Written by Rachel Pyke // @pykiie
Illustrated by Ellie Bassford // @lovefromeleanor_
One Christmas, all I ate was mashed potato.
The table was piled high with food. All the classics were there, the turkey with all her trimmings, a large juicy ham, roasted vegetables, stuffing and sides aplenty, including the mandatory but universally hated brussels sprouts. It was a veritable feast. But all I wanted and cared about was the mashed potatoes.
The meat had been ordered mid-September as soon as the local butchers released their Christmas range. My grandad has the brochure delivered annually and its arrival is the catalyst that starts my family’s Christmas planning. The WhatsApp is sent out and calls are made, and a location is picked to gather. December always feels like a distant time that will never come as the notification pings on the sunny September day. But as the leaves start to turn a vibrant orange, the dried fruit and brandy get fished out of the back cupboard, and the house is filled with the smell of cinnamon and nutmeg the call of Christmas feels more like putting on a well-loved hand me down knitted sweater.
The next sign comes when the freezer starts to pile high tubs with frozen carrot and orange soup ready for starter on Christmas day and probably for lunch multiple days that week. This is not long followed by the stockpiling of drinks, so many bottles of wine and fizzy juice. Seeing it all lined up in the garage does make me wonder if we are a family of alcoholics or if this is what everyone’s garage looks like during December.
Then come the calls of requests from the family - “oh you know the chocolate log you made last year - pleeeease could you make that again” “and you neeeeeed to make those biscuits” “your cousin is vegetarian now - do you remember the nut loaf recipe you mentioned”. Suddenly the normally quiet kitchen is a hive of activity, the kitchen scales are pulled out and clouds of icing sugar hang thick in the air.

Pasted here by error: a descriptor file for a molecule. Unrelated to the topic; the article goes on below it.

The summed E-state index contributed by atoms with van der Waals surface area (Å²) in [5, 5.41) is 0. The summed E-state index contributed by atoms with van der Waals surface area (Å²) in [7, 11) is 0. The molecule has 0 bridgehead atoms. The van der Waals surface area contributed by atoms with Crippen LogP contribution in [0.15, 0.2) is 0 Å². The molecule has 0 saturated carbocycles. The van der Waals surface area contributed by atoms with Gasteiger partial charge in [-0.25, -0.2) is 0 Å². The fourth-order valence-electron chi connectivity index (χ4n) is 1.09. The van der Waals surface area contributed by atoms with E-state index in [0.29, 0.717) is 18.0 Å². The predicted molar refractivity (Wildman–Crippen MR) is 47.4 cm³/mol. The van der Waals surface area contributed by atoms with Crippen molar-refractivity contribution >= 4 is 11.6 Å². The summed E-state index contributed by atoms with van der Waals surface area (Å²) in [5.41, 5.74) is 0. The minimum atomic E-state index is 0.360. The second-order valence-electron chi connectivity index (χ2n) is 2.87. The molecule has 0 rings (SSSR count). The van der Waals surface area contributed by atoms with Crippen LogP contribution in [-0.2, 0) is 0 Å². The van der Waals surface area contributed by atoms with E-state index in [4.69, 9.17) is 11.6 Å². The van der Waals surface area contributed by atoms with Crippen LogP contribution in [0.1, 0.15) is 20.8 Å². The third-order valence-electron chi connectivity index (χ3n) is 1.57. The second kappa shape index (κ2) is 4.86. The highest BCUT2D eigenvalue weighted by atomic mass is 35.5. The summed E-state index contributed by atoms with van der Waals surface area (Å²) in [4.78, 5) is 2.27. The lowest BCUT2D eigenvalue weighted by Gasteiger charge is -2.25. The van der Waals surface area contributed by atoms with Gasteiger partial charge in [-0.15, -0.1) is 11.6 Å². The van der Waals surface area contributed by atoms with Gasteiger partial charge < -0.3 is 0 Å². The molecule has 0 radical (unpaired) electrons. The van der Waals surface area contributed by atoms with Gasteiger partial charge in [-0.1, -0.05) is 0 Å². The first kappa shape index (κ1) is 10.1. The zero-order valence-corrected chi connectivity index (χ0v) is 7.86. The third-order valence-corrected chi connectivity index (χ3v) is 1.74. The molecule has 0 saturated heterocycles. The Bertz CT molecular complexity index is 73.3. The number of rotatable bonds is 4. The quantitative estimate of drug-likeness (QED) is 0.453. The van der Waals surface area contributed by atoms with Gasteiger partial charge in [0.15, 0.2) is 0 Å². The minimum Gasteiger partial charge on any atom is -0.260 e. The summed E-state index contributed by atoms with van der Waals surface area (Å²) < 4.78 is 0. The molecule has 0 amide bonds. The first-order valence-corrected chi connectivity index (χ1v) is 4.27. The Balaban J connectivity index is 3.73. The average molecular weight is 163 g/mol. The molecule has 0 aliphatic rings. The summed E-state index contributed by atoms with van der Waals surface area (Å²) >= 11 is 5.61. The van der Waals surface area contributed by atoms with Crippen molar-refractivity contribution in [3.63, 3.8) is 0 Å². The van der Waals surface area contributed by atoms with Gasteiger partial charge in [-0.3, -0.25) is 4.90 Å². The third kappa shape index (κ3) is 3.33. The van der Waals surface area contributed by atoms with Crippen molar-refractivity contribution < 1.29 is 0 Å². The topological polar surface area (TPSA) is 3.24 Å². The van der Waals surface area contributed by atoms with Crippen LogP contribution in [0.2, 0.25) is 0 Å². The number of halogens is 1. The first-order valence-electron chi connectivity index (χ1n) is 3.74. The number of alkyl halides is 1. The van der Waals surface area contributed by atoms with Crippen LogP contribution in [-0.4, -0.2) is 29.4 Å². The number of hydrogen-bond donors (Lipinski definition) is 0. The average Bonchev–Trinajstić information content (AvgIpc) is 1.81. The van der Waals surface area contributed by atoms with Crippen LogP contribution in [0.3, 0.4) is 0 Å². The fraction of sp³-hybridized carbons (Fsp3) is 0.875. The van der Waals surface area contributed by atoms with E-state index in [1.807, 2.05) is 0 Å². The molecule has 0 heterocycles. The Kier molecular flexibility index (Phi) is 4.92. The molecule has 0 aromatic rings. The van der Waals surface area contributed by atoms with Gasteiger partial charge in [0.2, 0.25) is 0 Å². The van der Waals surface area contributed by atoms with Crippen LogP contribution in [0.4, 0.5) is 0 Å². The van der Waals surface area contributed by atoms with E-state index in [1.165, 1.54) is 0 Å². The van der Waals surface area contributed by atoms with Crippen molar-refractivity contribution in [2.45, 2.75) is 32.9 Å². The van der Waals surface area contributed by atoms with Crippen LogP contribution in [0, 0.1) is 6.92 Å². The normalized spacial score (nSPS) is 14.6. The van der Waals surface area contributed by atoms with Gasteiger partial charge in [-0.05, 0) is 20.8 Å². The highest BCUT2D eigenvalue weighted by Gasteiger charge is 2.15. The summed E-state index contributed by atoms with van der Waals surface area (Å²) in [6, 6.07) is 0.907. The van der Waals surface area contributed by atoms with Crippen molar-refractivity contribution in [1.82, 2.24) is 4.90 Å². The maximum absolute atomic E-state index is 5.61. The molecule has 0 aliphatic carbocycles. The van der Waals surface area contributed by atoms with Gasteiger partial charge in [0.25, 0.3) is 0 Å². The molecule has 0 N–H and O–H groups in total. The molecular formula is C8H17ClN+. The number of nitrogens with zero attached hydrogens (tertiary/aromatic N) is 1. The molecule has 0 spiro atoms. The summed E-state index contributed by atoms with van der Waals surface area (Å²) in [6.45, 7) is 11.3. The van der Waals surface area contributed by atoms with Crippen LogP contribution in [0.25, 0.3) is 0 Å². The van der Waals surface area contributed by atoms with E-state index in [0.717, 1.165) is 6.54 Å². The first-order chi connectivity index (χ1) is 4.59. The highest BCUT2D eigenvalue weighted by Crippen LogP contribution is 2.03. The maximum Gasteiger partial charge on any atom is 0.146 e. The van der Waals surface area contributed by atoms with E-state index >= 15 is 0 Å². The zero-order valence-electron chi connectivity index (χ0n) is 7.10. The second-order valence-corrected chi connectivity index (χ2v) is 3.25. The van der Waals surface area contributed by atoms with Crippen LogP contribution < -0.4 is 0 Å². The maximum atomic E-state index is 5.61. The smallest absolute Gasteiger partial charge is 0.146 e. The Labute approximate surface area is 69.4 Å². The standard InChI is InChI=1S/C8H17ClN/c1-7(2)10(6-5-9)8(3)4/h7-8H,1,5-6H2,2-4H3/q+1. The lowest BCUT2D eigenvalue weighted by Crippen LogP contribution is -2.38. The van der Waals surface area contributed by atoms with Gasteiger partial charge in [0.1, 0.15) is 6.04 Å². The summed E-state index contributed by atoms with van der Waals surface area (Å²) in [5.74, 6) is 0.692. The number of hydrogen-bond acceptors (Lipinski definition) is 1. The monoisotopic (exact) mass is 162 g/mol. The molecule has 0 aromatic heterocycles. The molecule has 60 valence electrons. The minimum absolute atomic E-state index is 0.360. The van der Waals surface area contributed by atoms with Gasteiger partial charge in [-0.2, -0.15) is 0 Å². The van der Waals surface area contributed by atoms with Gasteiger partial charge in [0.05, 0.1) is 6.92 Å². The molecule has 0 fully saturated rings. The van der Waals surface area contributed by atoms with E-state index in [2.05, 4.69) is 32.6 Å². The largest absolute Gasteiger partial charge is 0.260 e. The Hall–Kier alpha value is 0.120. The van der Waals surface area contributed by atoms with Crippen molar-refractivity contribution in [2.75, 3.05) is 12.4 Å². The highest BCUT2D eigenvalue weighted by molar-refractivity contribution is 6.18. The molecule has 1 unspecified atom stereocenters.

My ultimate festive guilty pleasure comes when restaurants release their Christmas set menus and I just love trawling through them searching for the perfect combination of starter, main and dessert. I send through some key highlights to my friend - we have a lively discussion on whether starter and main is better than main and dessert.
By the time the family arrives on Christmas eve, there is so much food, I wonder if we are feeding just our family or a small village. Every meal is an occasion over the next few days and hours are spent sitting around the dinner table and sharing stories. This is the only time our now grown-up family returns from their far-flung corners of the world. The table of food is packed because every single person has their favourites on the table. The seven different options for dessert demonstrate that perfectly - the trifle for my grandad, the tiramisu for my brother, all gluten-free for my auntie and cousin. Every dish on the table has been made and chosen with so much love and intention.
So when I sat eating my mashed potato, I knew it had gained its place on the table despite the potato roasties, the potato dauphinoise and the potato croquettes. It was there because everyone knows I love them so they had made them just for me.